We’re delighted to have been in partnership with the United Way of Metro Nashville as a Read to Succeed site for over a decade. One of the newer aspects of the historically successful program is its social-emotional component using the model of Conscious Discipline.
Here’s a brief summary of the methodology, from the Conscious Discipline:
Conscious Discipline Brain State Model
The Conscious Discipline Brain State Model recognizes three basic brain / body / mind states likely to produce certain behaviors. Intentional, state-specific responses enable access to advanced skills.
Seven Powers for Conscious Adults
The seven powers create a shift in the way adults see conflict so we can maintain composure and consciously respond to difficult situations. Adults’ ability to self-regulate is the precursor to teaching children social-emotional skills.
Creating the School Family
The School Family increases connections between adults and children at all levels, ensuring optimal development for all. A School Family culture is built through consistent modeling of routines, rituals and structures.
Seven Skills of Discipline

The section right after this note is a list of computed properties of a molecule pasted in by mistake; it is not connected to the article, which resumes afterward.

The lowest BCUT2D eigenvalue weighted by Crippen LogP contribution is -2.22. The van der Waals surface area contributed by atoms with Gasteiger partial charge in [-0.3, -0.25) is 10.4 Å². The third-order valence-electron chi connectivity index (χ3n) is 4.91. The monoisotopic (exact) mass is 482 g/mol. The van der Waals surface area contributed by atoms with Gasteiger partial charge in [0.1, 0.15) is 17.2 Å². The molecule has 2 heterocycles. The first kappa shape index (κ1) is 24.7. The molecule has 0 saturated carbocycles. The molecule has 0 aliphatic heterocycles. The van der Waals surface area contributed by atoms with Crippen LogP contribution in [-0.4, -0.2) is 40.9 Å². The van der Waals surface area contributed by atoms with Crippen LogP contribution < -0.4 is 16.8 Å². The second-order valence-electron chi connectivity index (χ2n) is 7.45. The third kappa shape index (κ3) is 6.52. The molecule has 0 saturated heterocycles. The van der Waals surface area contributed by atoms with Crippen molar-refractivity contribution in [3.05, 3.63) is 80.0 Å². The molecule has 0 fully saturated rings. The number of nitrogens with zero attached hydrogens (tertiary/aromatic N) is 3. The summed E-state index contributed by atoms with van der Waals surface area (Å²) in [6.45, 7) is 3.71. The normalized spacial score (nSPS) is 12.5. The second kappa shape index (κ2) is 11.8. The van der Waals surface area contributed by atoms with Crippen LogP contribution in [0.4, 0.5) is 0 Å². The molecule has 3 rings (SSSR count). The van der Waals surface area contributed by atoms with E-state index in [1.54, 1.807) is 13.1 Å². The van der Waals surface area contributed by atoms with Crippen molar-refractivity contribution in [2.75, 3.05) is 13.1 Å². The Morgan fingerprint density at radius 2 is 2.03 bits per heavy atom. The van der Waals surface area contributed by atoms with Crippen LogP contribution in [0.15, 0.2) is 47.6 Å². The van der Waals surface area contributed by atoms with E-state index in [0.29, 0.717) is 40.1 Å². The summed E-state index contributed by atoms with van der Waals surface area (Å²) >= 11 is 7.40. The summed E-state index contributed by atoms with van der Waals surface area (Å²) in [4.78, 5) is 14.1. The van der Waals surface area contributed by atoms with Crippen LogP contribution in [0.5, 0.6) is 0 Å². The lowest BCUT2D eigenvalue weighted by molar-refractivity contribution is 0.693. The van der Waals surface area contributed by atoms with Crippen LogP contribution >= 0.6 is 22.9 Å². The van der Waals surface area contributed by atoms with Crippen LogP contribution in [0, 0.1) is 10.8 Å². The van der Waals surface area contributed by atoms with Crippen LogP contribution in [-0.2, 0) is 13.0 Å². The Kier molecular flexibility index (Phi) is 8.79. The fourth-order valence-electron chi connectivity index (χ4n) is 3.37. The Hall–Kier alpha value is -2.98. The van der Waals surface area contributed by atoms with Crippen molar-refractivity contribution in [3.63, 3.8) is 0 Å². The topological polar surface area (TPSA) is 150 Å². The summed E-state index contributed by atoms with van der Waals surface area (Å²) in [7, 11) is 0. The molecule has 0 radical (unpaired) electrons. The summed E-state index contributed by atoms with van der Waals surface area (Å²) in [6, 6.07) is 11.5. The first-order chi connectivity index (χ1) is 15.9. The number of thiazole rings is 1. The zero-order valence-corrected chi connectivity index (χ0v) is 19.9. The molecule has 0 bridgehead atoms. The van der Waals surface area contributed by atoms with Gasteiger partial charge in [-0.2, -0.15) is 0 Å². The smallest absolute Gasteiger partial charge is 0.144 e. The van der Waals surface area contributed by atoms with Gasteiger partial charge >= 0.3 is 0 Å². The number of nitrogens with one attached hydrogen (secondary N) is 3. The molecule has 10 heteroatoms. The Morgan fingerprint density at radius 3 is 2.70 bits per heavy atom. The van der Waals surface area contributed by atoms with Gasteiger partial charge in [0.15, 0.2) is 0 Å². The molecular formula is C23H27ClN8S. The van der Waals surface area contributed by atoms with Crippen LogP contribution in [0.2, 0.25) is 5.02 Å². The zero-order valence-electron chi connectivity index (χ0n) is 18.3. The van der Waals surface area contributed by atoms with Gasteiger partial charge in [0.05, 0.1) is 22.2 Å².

These seven skills transform everyday discipline issues into teachable moments, equipping children with the social-emotional and communication skills needed to manage themselves, resolve conflict and develop healthy behavior.
Our staff is trained in implementing and modeling the skills and powers to help guide our children as they learn the skills of self-control, self-regulation, and interacting with peers and adults.
To read more about Conscious Discipline and why education thought leaders across the nation are hailing it, please check out this link: https://consciousdiscipline.com/conscious-discipline-excels-in-analysis-of-top-25-social-emotional-learning-programs/#_ftn1
“[The article linked to above] lists the points setting Conscious Discipline apart and why our program is set up for success because we’ve chosen a stellar program to support the social-emotional development of not only our students but the adults in their lives. We recognize that only by modeling the behaviors we wish to see, do we effectively set our little ones on a path of success.” –Annie Paraison, Education Coach, United Way of Metropolitan Nashville